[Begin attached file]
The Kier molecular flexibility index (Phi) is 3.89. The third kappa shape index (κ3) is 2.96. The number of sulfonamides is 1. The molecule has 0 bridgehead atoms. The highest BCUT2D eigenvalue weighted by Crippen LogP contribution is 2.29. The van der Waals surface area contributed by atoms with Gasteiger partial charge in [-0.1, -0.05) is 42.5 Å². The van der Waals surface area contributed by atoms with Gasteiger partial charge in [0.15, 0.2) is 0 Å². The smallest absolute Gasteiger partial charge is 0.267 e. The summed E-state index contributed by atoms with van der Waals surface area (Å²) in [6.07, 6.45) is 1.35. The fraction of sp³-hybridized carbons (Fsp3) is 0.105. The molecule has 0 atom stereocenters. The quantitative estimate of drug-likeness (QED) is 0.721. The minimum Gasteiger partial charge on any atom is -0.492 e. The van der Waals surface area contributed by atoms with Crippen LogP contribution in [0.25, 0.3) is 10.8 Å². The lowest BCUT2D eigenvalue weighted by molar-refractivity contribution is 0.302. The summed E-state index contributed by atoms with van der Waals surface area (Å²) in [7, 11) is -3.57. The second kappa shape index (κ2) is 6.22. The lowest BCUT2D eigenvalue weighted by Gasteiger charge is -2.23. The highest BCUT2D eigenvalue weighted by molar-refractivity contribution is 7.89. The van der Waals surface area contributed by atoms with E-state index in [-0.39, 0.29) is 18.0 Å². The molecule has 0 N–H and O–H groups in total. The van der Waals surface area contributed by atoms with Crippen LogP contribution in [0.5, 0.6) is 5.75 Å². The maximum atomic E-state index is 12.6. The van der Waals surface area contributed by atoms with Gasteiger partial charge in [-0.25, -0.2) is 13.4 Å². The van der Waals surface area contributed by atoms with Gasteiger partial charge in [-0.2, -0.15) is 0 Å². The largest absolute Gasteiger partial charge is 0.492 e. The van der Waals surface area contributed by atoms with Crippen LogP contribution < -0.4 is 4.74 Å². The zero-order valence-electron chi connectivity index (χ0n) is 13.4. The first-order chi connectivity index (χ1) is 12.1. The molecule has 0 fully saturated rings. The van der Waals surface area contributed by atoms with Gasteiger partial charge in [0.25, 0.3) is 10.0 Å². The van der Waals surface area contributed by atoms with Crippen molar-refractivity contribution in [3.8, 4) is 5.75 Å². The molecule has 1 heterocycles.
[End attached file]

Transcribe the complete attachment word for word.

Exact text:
The Kier molecular flexibility index (Phi) is 3.89. The third kappa shape index (κ3) is 2.96. The number of sulfonamides is 1. The molecule has 0 bridgehead atoms. The highest BCUT2D eigenvalue weighted by Crippen LogP contribution is 2.29. The van der Waals surface area contributed by atoms with Gasteiger partial charge in [-0.1, -0.05) is 42.5 Å². The van der Waals surface area contributed by atoms with Gasteiger partial charge in [0.15, 0.2) is 0 Å². The smallest absolute Gasteiger partial charge is 0.267 e. The summed E-state index contributed by atoms with van der Waals surface area (Å²) in [6.07, 6.45) is 1.35. The fraction of sp³-hybridized carbons (Fsp3) is 0.105. The molecule has 0 atom stereocenters. The quantitative estimate of drug-likeness (QED) is 0.721. The minimum Gasteiger partial charge on any atom is -0.492 e. The van der Waals surface area contributed by atoms with Crippen LogP contribution in [0.25, 0.3) is 10.8 Å². The lowest BCUT2D eigenvalue weighted by molar-refractivity contribution is 0.302. The summed E-state index contributed by atoms with van der Waals surface area (Å²) in [7, 11) is -3.57. The second kappa shape index (κ2) is 6.22. The lowest BCUT2D eigenvalue weighted by Gasteiger charge is -2.23. The highest BCUT2D eigenvalue weighted by molar-refractivity contribution is 7.89. The van der Waals surface area contributed by atoms with E-state index in [-0.39, 0.29) is 18.0 Å². The molecule has 0 N–H and O–H groups in total. The van der Waals surface area contributed by atoms with Crippen LogP contribution in [0.5, 0.6) is 5.75 Å². The maximum atomic E-state index is 12.6. The van der Waals surface area contributed by atoms with Gasteiger partial charge in [-0.25, -0.2) is 13.4 Å². The van der Waals surface area contributed by atoms with Gasteiger partial charge in [-0.2, -0.15) is 0 Å². The largest absolute Gasteiger partial charge is 0.492 e. The van der Waals surface area contributed by atoms with Crippen LogP contribution < -0.4 is 4.74 Å². The zero-order valence-electron chi connectivity index (χ0n) is 13.4. The first-order chi connectivity index (χ1) is 12.1. The molecule has 0 fully saturated rings. The van der Waals surface area contributed by atoms with Gasteiger partial charge in [0.25, 0.3) is 10.0 Å². The van der Waals surface area contributed by atoms with Crippen molar-refractivity contribution in [3.8, 4) is 5.75 Å². The molecule has 1 heterocycles.